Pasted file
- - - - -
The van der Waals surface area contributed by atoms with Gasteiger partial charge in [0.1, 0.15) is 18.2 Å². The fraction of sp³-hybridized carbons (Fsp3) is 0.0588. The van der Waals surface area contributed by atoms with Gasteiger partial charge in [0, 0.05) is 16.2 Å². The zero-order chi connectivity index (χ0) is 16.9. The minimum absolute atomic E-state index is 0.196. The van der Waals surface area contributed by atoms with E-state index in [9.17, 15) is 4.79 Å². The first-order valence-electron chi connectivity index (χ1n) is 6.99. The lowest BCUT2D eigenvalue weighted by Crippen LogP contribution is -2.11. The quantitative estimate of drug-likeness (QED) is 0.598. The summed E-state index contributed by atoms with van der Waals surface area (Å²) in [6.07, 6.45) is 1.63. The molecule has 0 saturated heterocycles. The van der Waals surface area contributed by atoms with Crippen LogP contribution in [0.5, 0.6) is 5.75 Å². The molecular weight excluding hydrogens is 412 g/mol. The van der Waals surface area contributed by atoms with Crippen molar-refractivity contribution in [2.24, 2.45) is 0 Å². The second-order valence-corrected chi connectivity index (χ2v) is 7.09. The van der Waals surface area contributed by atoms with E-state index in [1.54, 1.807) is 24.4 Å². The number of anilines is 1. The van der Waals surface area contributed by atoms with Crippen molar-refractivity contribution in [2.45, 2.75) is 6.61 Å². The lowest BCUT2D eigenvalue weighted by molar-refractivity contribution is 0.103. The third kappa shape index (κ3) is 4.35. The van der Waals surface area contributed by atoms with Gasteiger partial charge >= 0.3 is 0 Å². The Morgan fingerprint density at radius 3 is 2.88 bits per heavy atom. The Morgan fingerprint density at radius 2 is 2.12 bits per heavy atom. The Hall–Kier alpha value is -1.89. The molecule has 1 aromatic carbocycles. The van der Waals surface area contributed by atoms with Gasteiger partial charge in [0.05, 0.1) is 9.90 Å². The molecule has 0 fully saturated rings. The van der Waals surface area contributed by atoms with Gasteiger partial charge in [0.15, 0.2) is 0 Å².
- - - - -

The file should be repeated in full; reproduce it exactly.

The van der Waals surface area contributed by atoms with Gasteiger partial charge in [0.1, 0.15) is 18.2 Å². The fraction of sp³-hybridized carbons (Fsp3) is 0.0588. The van der Waals surface area contributed by atoms with Gasteiger partial charge in [0, 0.05) is 16.2 Å². The zero-order chi connectivity index (χ0) is 16.9. The minimum absolute atomic E-state index is 0.196. The van der Waals surface area contributed by atoms with E-state index in [9.17, 15) is 4.79 Å². The first-order valence-electron chi connectivity index (χ1n) is 6.99. The lowest BCUT2D eigenvalue weighted by Crippen LogP contribution is -2.11. The quantitative estimate of drug-likeness (QED) is 0.598. The summed E-state index contributed by atoms with van der Waals surface area (Å²) in [6.07, 6.45) is 1.63. The molecule has 0 saturated heterocycles. The van der Waals surface area contributed by atoms with Crippen LogP contribution in [0.5, 0.6) is 5.75 Å². The molecular weight excluding hydrogens is 412 g/mol. The van der Waals surface area contributed by atoms with Crippen molar-refractivity contribution in [2.24, 2.45) is 0 Å². The second-order valence-corrected chi connectivity index (χ2v) is 7.09. The van der Waals surface area contributed by atoms with E-state index in [1.54, 1.807) is 24.4 Å². The number of anilines is 1. The van der Waals surface area contributed by atoms with Crippen molar-refractivity contribution in [2.45, 2.75) is 6.61 Å². The lowest BCUT2D eigenvalue weighted by molar-refractivity contribution is 0.103. The third kappa shape index (κ3) is 4.35. The van der Waals surface area contributed by atoms with Gasteiger partial charge >= 0.3 is 0 Å². The Morgan fingerprint density at radius 3 is 2.88 bits per heavy atom. The Morgan fingerprint density at radius 2 is 2.12 bits per heavy atom. The Hall–Kier alpha value is -1.89. The molecule has 1 aromatic carbocycles. The van der Waals surface area contributed by atoms with Gasteiger partial charge in [0.05, 0.1) is 9.90 Å². The molecule has 0 fully saturated rings. The van der Waals surface area contributed by atoms with Gasteiger partial charge in [0.15, 0.2) is 0 Å².